The game presentation is all over the place. Graphically, the game runs at a solid framerate, with little to no slowdown. The strong points here are the vehicle design and nearly photo-realistic landscapes. However, there are very few flourishes-the lighting and weather effects are average, explosions are lame, not all of the wing flaps move on your aircraft, and so on. The vehicles do not kick up any dust or sand, either-not when you are landing your VTOL dropship, not when you are tearing across the desert in a battle tank. The result is that your vehicles do not look like they are a part of their surroundings, as if they have no weight. The sound, though presented in Dolby Pro-Logic, is completely forgettable.

Those are the specifics. More nebulously, the game has a very inconsistent tone. The opening movie contains a satirical recruitment video that would make Paul Verhoeven (director of Robocop and Starship Troopers) proud. The movies between levels showcase rounded, cartoon-like characters and a lot of one-liners and in-jokes. And yet, the actual game, with its war maps, records, and photo-realistic terrain is completely devoid of this kind of satire and humor. It makes the movies seem out of place, jarringly so.

Also, while I can never get enough of an intelligent and compelling storyline (Deus Ex 2 cannot come fast enough), a little bit of stupidity can ruin what is otherwise a decent experience. And there is no end to this game\'s stupidity. Take, for example, those two levels I described earlier-the ones I liked. The UPF sends a rookie pilot into a hot zone to save personnel carrying crucial information. Not only that, but they send her out there in a faulty dropship. That\'s right-you don\'t get shot down; your aircraft malfunctions and explodes! Then, when you call for back up, you are denied because now the area is too dangerous. Instead, they advise you to try and make it on land, in a tank with disabled guns. Okaaay. But that\'s not all. They map out an escape route for you-directly into the oncoming enemy tanks and choppers, through not one but two mine fields, and, get this, right through the center of the enemy\'s base! Sure, the levels are tense and exciting, but the whole time I was going through them I couldn\'t help but think that the entire UPF consists of one rookie, me, and about ten-thousand dancing monkeys.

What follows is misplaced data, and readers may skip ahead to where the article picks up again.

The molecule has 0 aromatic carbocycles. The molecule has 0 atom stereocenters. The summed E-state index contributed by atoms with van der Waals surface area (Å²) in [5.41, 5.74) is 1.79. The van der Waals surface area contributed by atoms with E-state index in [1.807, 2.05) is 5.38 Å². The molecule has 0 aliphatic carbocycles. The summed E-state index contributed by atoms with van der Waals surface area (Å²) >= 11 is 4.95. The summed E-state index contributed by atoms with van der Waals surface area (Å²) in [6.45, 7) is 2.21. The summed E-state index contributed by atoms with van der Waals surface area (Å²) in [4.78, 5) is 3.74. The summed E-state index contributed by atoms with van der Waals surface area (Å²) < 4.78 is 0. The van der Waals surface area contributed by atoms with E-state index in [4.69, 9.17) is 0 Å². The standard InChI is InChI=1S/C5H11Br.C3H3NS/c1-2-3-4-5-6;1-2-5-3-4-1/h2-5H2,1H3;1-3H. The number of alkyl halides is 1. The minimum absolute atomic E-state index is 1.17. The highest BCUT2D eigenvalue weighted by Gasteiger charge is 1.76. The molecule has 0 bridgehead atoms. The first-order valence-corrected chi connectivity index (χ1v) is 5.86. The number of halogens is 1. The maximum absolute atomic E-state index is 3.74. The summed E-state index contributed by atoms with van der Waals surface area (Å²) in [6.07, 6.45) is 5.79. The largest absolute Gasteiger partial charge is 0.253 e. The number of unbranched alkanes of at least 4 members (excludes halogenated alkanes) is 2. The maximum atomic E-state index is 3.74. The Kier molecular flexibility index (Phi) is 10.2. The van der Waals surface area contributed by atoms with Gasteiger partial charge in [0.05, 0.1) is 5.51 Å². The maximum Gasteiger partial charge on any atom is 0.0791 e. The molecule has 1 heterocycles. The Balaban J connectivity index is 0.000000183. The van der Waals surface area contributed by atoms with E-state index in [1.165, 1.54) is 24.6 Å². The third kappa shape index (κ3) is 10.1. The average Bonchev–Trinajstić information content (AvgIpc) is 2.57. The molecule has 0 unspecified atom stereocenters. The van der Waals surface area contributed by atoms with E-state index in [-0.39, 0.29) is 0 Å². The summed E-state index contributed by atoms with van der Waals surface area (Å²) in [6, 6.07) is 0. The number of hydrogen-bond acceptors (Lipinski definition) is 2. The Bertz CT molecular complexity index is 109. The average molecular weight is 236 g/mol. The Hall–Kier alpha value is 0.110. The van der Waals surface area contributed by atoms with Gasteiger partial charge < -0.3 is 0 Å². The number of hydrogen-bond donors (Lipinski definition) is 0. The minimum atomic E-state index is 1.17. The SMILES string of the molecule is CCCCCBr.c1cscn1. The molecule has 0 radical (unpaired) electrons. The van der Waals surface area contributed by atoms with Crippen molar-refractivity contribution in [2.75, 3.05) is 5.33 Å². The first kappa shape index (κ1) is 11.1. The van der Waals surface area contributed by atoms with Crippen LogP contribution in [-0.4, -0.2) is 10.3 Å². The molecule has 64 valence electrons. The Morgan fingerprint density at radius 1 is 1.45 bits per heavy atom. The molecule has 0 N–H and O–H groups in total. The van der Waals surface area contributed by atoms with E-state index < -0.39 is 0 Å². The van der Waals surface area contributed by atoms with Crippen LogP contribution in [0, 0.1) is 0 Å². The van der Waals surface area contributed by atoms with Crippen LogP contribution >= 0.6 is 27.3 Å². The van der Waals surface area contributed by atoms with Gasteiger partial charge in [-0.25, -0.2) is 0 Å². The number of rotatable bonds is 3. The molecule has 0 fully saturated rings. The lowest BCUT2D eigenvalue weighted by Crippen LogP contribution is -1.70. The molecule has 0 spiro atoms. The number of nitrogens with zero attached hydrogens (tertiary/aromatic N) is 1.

Finally, when it all comes down to it, with all of the game\'s varying ways to shoot people, there is very little freedom in doing so. This is one of those tactical games where the tactics are completely laid out for you. When you are flying, your targets appear on the screen in the order that you are supposed to take them down. When you are driving, your path is provided for you via checkpoints. Some people really enjoy a straight forward shooter like that, and will probably dig this game, if they can get past the controls and other issues. But most, I think, will tire of it rather quickly. Try it before you buy it.